Welcome to FROST HARROW, my new modern (1990s) gothic horror series! If you’d like to support this and my other work, go to www.CushingHorrors.com and become my patron! You may also enjoy the Scribe Award-Winning MANOS: THE HANDS OF FATE – In print, for kindle, and for all e-book formats. And check out my retro-horror-comedy classic CANOE COPS VS. THE MUMMY as well as my other books. Now… On with the show!
FIVE – GRANT
Ivy awoke to the sounds and smells of the nurse changing her bedpan.
“How are we feeling this morning?” the nurse asked when she realized Ivy was awake.
“Same as last night,” Ivy answered. “Like shit.” She noticed that the tube had been removed from her mouth, though another remained taped to her nose. And they’d unstrapped her right arm, though the IV remained attached.
Her left arm ached dully, as did her right hand where the needle and tube were inserted. Her neck felt less stiff this morning, but an empty pit gaped in her stomach. “Can I get something to eat?” she asked.
“Not yet,” the nurse said pleasantly. “The doctor will be in to see you shortly. I’m sure he’ll have some news for you. Try to relax until then. Would you like to watch TV?”
Ivy tried to shake her head, found it impossible with the neck brace, and said, “No. Some music would be nice, though.”
The nurse switched on the radio part of the TV/radio combination and bustled out the room. Ivy didn’t even have a chance to ask her to change the channel.
Muzak. Ivy hated it. But the remote control lay tantalizingly out of reach of her right hand.
Twenty-seven long minutes later the doctor came in and relieved Ivy’s discomfort by turning the radio off. He conducted a series of annoying tests on her, both physical and verbal, for an hour and fifteen minutes. Ivy avoided mentioning the strange dream she had while at death’s door. I must have been delirious, she told herself.
At the end of the tests, the doctor removed her neck brace and announced she could have some soft food later.
By questioning the doctor, Ivy discovered just how badly she’d been hurt. They’d had to jump-start her heart with defibrillators when they brought her in. After the accident, she’d lain unconscious in the hospital for the better part of three days. Her left arm had been broken in two places by the crash; the steering column cracked three of her ribs. And flying pieces of metal had cut her face and opened a small gash in her carotid artery.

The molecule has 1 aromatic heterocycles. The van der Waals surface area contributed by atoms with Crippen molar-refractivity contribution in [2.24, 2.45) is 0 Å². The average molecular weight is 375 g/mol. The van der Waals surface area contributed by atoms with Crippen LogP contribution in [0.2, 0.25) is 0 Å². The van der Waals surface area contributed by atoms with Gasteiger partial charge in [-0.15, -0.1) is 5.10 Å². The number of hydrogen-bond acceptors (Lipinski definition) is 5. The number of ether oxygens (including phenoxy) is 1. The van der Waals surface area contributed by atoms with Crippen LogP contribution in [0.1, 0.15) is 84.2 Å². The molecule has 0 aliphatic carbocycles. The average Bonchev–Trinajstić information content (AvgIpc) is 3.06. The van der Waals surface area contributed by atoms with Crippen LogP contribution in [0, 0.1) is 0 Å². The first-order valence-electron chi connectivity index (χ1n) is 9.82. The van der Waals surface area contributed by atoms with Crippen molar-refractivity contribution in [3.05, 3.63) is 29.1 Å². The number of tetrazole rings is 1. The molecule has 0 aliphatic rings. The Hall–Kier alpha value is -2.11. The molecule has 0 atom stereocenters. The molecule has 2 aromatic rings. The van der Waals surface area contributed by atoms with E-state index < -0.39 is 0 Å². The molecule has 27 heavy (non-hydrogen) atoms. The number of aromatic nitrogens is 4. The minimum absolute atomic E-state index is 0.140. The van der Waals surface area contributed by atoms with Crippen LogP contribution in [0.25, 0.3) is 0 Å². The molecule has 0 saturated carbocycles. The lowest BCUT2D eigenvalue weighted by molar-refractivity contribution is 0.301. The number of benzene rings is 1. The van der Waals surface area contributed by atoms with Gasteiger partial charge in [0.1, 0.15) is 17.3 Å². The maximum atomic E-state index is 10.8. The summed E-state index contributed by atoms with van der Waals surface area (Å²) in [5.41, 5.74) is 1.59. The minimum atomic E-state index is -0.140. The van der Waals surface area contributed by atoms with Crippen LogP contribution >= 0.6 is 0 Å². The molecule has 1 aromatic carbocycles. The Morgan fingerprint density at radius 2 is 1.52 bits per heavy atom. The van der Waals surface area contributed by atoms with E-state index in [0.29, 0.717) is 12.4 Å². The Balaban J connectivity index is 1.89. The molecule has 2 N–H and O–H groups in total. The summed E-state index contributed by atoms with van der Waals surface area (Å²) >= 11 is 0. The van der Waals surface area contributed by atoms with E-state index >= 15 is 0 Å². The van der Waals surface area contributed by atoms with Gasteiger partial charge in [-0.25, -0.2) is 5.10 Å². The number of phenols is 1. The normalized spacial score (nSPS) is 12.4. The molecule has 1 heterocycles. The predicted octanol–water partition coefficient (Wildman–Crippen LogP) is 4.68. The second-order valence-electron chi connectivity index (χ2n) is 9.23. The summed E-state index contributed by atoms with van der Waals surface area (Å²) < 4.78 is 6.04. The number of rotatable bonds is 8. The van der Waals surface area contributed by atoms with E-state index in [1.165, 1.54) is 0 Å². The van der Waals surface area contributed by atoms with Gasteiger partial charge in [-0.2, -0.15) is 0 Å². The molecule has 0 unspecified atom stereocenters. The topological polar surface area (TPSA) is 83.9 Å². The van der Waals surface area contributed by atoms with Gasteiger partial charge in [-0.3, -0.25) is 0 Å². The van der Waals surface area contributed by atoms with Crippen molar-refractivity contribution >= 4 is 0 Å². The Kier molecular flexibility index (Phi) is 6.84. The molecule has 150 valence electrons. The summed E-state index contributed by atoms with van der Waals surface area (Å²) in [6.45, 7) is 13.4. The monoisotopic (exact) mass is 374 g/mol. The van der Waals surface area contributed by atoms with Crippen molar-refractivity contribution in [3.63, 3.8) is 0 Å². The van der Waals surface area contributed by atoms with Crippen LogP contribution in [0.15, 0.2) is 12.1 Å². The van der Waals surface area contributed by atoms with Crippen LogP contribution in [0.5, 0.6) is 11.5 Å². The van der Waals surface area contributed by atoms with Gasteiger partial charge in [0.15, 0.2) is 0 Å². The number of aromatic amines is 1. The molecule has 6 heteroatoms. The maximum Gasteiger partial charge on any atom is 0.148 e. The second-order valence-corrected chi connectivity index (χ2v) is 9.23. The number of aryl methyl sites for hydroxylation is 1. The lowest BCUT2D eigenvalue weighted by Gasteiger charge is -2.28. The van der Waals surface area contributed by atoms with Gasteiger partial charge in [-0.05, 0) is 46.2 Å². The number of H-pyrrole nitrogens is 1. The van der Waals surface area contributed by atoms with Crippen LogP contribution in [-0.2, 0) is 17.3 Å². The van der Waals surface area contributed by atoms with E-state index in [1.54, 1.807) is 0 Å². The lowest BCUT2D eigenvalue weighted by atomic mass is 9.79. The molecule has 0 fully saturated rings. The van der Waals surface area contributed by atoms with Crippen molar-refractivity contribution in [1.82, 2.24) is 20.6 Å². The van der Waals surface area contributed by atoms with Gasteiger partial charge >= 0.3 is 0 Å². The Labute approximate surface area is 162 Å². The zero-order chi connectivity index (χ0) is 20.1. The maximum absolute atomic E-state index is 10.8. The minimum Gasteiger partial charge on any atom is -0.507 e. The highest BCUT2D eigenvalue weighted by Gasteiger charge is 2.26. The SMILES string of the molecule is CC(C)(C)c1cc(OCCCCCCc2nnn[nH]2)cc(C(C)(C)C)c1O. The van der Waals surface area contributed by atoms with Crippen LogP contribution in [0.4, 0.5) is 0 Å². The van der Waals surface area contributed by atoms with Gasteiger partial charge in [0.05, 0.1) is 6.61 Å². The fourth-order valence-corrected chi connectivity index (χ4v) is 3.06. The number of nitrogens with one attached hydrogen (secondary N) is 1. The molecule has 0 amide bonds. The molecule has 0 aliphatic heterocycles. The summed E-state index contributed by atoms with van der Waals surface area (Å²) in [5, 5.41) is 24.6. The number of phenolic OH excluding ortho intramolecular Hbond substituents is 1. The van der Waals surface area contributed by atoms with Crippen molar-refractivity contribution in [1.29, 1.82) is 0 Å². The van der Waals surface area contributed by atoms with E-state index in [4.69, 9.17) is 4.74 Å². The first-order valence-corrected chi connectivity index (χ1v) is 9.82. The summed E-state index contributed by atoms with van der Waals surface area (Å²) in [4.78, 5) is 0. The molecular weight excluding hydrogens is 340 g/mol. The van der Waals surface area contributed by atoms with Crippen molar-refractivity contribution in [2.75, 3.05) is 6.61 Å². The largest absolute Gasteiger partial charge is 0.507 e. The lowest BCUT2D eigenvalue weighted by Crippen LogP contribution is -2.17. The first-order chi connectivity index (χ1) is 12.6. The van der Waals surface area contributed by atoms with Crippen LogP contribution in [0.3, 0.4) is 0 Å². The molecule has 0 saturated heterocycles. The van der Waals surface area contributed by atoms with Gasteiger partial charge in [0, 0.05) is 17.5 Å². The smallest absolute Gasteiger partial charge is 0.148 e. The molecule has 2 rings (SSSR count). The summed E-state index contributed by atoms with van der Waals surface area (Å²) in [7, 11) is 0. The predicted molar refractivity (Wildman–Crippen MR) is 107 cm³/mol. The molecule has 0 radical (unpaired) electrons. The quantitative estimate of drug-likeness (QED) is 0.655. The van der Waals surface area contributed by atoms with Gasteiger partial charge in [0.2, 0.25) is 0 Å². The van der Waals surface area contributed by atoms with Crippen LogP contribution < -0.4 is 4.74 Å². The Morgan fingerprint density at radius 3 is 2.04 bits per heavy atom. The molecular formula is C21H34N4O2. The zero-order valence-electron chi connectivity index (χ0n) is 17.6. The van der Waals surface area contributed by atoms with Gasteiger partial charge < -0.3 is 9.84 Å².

She’d lost a lot of blood before a passerby used a cell phone to call for help. Fortunately, Bluff Road was only a few minutes flight away from the hospital—Beth Israel, she learned. Ivy had guessed as much from the expensive decor. Her family probably would have moved her there anyway, even if it killed her. It wouldn’t do to have a Frost in a lower-class hospital. She smiled slightly at the morbid thought. Ivy had been born in this hospital. She felt glad she hadn’t died here.
Her uncle Daniel entered the room just as the doctor finished his exams.
Daniel Frost was a tall man, with a heavy frame and trim figure. His sixty-four years had done little to diminish the power of his carriage. Nor had they dulled his blazing violet eyes. His hair remained auburn, for the most part, though silver dominated his temples.
“How is she, doctor?” he asked in his usual authoritarian tone. His voice always reminded Ivy of an opera character trying to project to the back row. She couldn’t remember ever hearing him whisper.
“She’ll be fine, Mr. Frost,” said Dr. Shapiro. The doctor turned and addressed Ivy. “Don’t worry about the bandages on your face. The cuts are mostly superficial. We’ll take them off in a day or two. You should make a full recovery, though you may want some cosmetic surgery for the scar on your neck.”
“The company insurance will, of course, cover any expenses for reconstructive procedures,” said Daniel.
Of course it will, thought Ivy. It wouldn’t do to have a receptionist that looked like the Phantom of the Opera in the outer office of Frost Shipping. But, rather than speaking her thoughts, she said, “Thanks, Uncle.”
Daniel smiled down at her. It was an annoying, official smile that he usually reserved for business occasions. “Think nothing of it, my dear,” he said.
“Well,” said the doctor, “I’ll leave you two alone. I’ve more patients to see. Use the buzzer if you need anything.”
Ivy smiled at him as he left the room. She’d insisted that, this time, both the nurse call button and the remote control for the TV be placed within reach. As the doctor exited, she idly fingered the medallion hanging on her bedpost.
“Don’t tire her out, Mr. Frost,” Shapiro called back.
“Don’t worry, doctor. I shan’t be long,” said Daniel. He looked around the room for a minute; didn’t find what he sought. “Now damn it all to Hell,” he said, his voice betraying only slight annoyance.
“What’s wrong, Uncle?”